FII highlights shift to human-centric, technology-driven economy post-coronavirus

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The coronavirus pandemic’s disruptive effect on the world economy is engendering a shift of focus towards a more human-centric, technology-driven system, as highlighted by speakers at the fourth edition of the Future Investment Initiative (FII) summit in Riyadh.

Saudi Arabia’s The Line project at NEOM is one example of the Kingdom “putting a model forward that’s renewable” and shifting traditional car-centric urban planning towards a more pedestrian-friendly approach, said Abdullah Amar al-Swaha, Minister of Communications and Information Technology.


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Amin Nasser, president and chief executive of Saudi Aramco, spoke about how the company has been utilizing technology to improve efficiency and cut down on carbon emissions.

One such development includes the recent inauguration of the Dammam 7 supercomputer, thought to be one of the most powerful in the world, which will be used to improve oil discovery and recovery.

The pandemic also offers an opportunity to “rethink the role of companies in this world,” said chief executive of the London Stock Exchange David Schwimmer. “With governments rescuing companies in these kinds of economic situations, do we need to have a different look at how companies are managing their tax strategies and have more focus on ESG [environmental, social, and corporate governance] as a result of the pandemic?”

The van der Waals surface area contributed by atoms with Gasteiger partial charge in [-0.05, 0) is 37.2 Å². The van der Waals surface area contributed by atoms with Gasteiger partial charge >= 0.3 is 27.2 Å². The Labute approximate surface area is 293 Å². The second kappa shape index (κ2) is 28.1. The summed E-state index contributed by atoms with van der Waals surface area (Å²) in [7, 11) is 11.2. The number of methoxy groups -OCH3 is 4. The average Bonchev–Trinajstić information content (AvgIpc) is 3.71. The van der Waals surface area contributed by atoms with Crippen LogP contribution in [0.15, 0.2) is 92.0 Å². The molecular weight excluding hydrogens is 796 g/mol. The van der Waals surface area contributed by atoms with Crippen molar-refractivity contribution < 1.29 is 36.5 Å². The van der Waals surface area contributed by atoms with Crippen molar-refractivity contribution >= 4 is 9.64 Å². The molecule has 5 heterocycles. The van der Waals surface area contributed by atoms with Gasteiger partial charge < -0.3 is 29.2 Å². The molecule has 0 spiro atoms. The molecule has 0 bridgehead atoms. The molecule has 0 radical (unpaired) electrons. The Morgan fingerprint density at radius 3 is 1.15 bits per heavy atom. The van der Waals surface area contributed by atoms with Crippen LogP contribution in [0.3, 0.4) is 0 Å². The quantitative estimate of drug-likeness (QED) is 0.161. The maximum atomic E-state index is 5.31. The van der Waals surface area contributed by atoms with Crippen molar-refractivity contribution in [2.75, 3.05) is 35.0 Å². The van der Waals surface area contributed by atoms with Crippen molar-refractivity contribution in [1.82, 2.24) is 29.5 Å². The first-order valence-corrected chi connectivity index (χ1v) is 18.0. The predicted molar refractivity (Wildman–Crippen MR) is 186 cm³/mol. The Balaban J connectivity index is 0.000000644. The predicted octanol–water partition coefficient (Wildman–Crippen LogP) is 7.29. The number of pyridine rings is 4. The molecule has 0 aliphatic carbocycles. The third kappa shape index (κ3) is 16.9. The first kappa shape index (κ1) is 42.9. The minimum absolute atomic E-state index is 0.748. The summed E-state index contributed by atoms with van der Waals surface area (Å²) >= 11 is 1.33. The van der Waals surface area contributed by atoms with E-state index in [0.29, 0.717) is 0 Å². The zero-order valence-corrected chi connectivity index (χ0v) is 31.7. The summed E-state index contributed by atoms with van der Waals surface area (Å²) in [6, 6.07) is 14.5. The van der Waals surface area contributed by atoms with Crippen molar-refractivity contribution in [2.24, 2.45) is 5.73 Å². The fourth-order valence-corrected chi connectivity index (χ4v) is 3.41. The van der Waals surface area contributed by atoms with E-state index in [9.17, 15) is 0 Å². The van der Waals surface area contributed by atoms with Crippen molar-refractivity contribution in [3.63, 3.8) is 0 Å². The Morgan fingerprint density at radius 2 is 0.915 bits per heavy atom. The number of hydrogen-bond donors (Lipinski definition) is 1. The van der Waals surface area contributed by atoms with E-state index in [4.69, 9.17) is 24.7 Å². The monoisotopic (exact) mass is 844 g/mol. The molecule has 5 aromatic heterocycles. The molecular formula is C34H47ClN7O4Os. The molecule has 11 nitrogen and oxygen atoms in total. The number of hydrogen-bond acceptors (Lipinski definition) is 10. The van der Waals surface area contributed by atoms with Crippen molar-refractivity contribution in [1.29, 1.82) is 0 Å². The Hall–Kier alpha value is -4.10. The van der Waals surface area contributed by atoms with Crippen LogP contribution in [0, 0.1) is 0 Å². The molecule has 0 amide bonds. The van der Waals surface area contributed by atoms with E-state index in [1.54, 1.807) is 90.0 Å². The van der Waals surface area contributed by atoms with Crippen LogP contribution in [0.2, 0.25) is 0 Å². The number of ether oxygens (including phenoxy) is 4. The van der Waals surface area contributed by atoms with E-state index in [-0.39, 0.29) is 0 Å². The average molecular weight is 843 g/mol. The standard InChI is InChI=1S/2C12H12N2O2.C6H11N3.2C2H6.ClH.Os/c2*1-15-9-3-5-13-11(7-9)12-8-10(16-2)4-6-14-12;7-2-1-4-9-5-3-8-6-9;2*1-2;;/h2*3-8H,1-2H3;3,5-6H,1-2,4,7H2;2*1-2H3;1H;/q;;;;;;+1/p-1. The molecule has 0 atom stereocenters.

One lesson learnt from the pandemic, according to Andrew Liveris, special adviser to Saudi Arabia’s Public Investment Fund (PIF), is that countries cannot always rely on global supply chains and should, where possible, strengthen domestic industries.

“I think sovereign capability in supply chain resiliency is what we’ve learned,” he said. “Big ships can be stopped by little particles.”

China and Singapore are examples of where this strategy has worked well, and the Kingdom is learning from the far east, Liveris added. It has also been a focus for the US, where President Joe Biden recently signed an executive order to boost government purchases from American manufacturers.

Another way that companies can reconfigure themselves amid the pandemic is by looking at ways to improve leadership, said Todd Gibbons, chief executive of BNY Mellon in a panel titled ‘The new CEO playbook: How are leaders reinventing work for the post-COVID world?’

“Empathy is important for leaders,” he said, “Recognizing what’s going on around them, listening, showing true objectivity and driving decisions accordingly.”

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